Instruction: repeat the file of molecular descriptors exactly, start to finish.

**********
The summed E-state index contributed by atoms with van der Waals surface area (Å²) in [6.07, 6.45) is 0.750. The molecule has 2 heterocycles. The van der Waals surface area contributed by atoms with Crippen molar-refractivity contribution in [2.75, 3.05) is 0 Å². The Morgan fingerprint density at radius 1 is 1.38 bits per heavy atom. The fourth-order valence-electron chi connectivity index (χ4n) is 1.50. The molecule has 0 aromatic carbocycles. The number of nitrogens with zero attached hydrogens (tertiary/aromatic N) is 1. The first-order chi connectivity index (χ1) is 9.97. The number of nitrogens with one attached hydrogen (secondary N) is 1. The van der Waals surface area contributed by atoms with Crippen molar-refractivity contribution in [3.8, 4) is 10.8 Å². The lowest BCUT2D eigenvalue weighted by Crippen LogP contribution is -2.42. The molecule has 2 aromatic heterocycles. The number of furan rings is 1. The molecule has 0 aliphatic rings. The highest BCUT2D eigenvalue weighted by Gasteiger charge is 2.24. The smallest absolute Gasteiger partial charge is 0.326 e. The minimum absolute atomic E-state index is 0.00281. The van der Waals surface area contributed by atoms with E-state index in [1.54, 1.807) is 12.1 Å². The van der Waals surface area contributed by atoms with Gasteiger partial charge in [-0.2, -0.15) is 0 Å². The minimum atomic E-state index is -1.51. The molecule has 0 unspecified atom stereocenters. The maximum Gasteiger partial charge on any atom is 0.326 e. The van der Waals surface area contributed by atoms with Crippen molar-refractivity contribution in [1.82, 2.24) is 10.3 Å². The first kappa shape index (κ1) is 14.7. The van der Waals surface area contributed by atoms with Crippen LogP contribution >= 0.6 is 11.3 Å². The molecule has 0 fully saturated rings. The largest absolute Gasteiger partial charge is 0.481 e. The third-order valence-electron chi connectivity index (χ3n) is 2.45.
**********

The summed E-state index contributed by atoms with van der Waals surface area (Å²) in [6.07, 6.45) is 0.750. The molecule has 2 heterocycles. The van der Waals surface area contributed by atoms with Crippen molar-refractivity contribution in [2.75, 3.05) is 0 Å². The Morgan fingerprint density at radius 1 is 1.38 bits per heavy atom. The fourth-order valence-electron chi connectivity index (χ4n) is 1.50. The molecule has 0 aromatic carbocycles. The number of nitrogens with zero attached hydrogens (tertiary/aromatic N) is 1. The first-order chi connectivity index (χ1) is 9.97. The number of nitrogens with one attached hydrogen (secondary N) is 1. The van der Waals surface area contributed by atoms with Crippen molar-refractivity contribution in [3.8, 4) is 10.8 Å². The lowest BCUT2D eigenvalue weighted by Crippen LogP contribution is -2.42. The molecule has 2 aromatic heterocycles. The number of furan rings is 1. The molecule has 0 aliphatic rings. The highest BCUT2D eigenvalue weighted by Gasteiger charge is 2.24. The smallest absolute Gasteiger partial charge is 0.326 e. The minimum absolute atomic E-state index is 0.00281. The van der Waals surface area contributed by atoms with E-state index in [1.54, 1.807) is 12.1 Å². The van der Waals surface area contributed by atoms with Gasteiger partial charge in [-0.2, -0.15) is 0 Å². The minimum atomic E-state index is -1.51. The molecule has 0 unspecified atom stereocenters. The maximum Gasteiger partial charge on any atom is 0.326 e. The van der Waals surface area contributed by atoms with Crippen molar-refractivity contribution in [1.82, 2.24) is 10.3 Å². The first kappa shape index (κ1) is 14.7. The van der Waals surface area contributed by atoms with Crippen LogP contribution >= 0.6 is 11.3 Å². The molecule has 0 fully saturated rings. The largest absolute Gasteiger partial charge is 0.481 e. The third-order valence-electron chi connectivity index (χ3n) is 2.45.